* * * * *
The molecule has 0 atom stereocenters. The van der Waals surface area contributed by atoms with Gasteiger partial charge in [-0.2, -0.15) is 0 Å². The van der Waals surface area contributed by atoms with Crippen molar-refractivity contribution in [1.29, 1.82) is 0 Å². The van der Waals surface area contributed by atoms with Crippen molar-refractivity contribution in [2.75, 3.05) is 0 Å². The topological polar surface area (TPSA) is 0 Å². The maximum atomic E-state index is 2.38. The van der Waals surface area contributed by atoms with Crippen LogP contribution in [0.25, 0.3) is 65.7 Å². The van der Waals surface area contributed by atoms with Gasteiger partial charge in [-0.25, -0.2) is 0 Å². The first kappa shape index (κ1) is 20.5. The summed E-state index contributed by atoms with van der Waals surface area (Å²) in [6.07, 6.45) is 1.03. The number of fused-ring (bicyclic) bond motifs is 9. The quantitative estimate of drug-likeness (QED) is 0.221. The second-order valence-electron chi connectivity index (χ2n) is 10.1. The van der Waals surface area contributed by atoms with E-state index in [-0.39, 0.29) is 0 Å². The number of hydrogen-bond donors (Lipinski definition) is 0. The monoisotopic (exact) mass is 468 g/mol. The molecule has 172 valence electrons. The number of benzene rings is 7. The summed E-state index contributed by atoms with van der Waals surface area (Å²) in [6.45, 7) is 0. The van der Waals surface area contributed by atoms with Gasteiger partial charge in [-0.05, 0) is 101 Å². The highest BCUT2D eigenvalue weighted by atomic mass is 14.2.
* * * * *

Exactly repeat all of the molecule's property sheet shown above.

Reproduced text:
The molecule has 0 atom stereocenters. The van der Waals surface area contributed by atoms with Gasteiger partial charge in [-0.2, -0.15) is 0 Å². The van der Waals surface area contributed by atoms with Crippen molar-refractivity contribution in [1.29, 1.82) is 0 Å². The van der Waals surface area contributed by atoms with Crippen molar-refractivity contribution in [2.75, 3.05) is 0 Å². The topological polar surface area (TPSA) is 0 Å². The maximum atomic E-state index is 2.38. The van der Waals surface area contributed by atoms with Crippen LogP contribution in [0.25, 0.3) is 65.7 Å². The van der Waals surface area contributed by atoms with Gasteiger partial charge in [-0.25, -0.2) is 0 Å². The first kappa shape index (κ1) is 20.5. The summed E-state index contributed by atoms with van der Waals surface area (Å²) in [6.07, 6.45) is 1.03. The number of fused-ring (bicyclic) bond motifs is 9. The quantitative estimate of drug-likeness (QED) is 0.221. The second-order valence-electron chi connectivity index (χ2n) is 10.1. The van der Waals surface area contributed by atoms with E-state index in [-0.39, 0.29) is 0 Å². The number of hydrogen-bond donors (Lipinski definition) is 0. The monoisotopic (exact) mass is 468 g/mol. The molecule has 172 valence electrons. The number of benzene rings is 7. The summed E-state index contributed by atoms with van der Waals surface area (Å²) in [6.45, 7) is 0. The van der Waals surface area contributed by atoms with Gasteiger partial charge in [-0.05, 0) is 101 Å². The highest BCUT2D eigenvalue weighted by atomic mass is 14.2.